CHISINAU (Reuters) - A plan by Moldova to change the way it conducts elections is “inappropriate”, European rights experts commissioned to study the proposal have concluded, dealing a blow to the ex-Soviet state’s pro-European ruling coalition.
The speaker of the Moldovan parliament, an ally of Prime Minister Pavel Filip, said the ruling coalition would take on board some of the technical findings, but took issue with others, saying the experts had overstepped their remit.
The prime minister and his allies had been seeking to change the voting system in time for a parliamentary election next year, when his party will be in a tough fight with pro-Moscow rivals, led by President Igor Dodon, who reject closer integration with Europe.
The experts’ opinion was commissioned by the Venice Commission, a body which rules on rights and democracy disputes in Europe and whose decisions member states -- which include Moldova -- commit to respecting.
Among the findings, the experts said there was a risk that the proposed new electoral system would be susceptible to undue influence by political or business interests.
Moldova is one of several former Soviet states, also including Ukraine and Georgia, which are the subject of a tug of war for influence between Russia and the West.
Moldova has a trade pact with the European Union and its government says it wants even closer integration, while Dodon, a frequent visitor to Russia, has said Moldova should focus instead on building ties with Moscow.
At the moment, Moldova elects its parliament under a proportional representation system. The Democratic Party, to which the prime minister belongs, wants a mixed system, with some lawmakers elected, as now, on party lists, and others running in first-past-the-post constituency races.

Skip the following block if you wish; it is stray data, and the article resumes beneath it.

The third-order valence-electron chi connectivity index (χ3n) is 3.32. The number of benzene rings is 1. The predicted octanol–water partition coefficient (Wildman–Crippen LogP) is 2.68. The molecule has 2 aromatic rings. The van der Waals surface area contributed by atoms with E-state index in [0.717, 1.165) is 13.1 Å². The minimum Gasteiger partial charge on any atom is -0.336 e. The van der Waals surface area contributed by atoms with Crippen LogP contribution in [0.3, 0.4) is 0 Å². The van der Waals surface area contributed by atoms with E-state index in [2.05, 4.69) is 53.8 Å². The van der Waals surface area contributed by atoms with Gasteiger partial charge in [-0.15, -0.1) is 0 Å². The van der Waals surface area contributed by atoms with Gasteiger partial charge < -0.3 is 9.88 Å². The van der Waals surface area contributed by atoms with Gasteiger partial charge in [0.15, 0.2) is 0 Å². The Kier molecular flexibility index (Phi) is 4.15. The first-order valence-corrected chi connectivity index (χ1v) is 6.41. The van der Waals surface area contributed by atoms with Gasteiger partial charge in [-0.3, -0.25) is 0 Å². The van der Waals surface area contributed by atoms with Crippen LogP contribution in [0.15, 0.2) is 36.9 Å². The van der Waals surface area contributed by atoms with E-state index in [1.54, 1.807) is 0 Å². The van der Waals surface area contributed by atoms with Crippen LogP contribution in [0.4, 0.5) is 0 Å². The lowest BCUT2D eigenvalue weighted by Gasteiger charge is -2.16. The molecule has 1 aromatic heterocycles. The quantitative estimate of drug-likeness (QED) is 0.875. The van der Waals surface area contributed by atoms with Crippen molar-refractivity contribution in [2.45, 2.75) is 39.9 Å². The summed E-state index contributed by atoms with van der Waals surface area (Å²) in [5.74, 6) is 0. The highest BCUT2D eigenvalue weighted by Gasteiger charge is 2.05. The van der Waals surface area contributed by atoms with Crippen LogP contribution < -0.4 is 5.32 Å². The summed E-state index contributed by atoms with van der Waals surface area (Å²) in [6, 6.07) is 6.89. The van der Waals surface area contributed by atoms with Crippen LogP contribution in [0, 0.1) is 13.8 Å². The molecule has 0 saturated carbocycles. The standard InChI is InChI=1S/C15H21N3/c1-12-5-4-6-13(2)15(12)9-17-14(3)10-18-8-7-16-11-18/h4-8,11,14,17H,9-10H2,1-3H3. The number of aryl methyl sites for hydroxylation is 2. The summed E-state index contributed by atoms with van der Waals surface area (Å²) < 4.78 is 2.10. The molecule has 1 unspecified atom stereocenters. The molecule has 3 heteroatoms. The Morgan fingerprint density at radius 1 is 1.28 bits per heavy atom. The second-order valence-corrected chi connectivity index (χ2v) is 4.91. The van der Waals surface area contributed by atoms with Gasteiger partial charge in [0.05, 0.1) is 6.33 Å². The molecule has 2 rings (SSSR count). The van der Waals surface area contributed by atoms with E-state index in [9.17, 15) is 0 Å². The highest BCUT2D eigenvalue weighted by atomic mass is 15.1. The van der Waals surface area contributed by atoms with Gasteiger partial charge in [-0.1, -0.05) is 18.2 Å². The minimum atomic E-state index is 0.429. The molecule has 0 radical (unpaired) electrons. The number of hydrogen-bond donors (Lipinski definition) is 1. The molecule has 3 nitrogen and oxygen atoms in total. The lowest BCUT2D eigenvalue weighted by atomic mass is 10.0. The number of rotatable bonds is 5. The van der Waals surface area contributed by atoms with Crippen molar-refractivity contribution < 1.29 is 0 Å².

Supporters of the change say having legislators represent particular constituencies would enhance the link between parliament and voters. Opponents say it is an attempt to skew the electoral system in favour of the Democratic Party.
The Venice Commission experts concluded that the proposed changes raised significant concerns, according to an unpublished document obtained by Reuters.
Those include the risk that constituency members of parliament would be vulnerable to being influenced by business interests, and that the central election commission could be subject to political influence when implementing the proposed reform, according to the document.
“In light of these concerns, and in view of limited meaningful consultation and underlying consensus needed to reform the electoral system, such a fundamental change under the current political context in Moldova seems inappropriate,” the document said.
The conclusion is contained in a draft opinion submitted by the experts to the Venice Commission. A plenary session of the Commission will meet on June 16 and consider whether to adopt the experts’ opinion.
Panos Kakaviatos, a spokesman for the Council of Europe, the pan-European rights body to which the Venice Commission is affiliated, said the council cannot comment on leaked documents.
In an interview with Reuters, Andrian Candu, the speaker of the Moldovan parliament and a Democratic Party member, said he disagreed with the experts’ conclusions, but would work with the Venice Commission on its technical recommendations.
“It’s for us to work with the Venice Commission, with our international partners, in order to achieve a consensus between us to move for electoral change,” Candu said.
He said Moldova’s ruling coalition would welcome legal arguments and technical expertise from the Commission so that the legislation on changing the electoral system can be improved, “but not to interfere in what we consider to be the sovereign choice of the country”.
Candu said some of the Commission’s recommendations went beyond its remit. In those cases, he said, “this is something that we will either disregard or we will work with the Venice Commission in a way that they change their mind”.
Writing by Christian Lowe; Editing by Peter Millership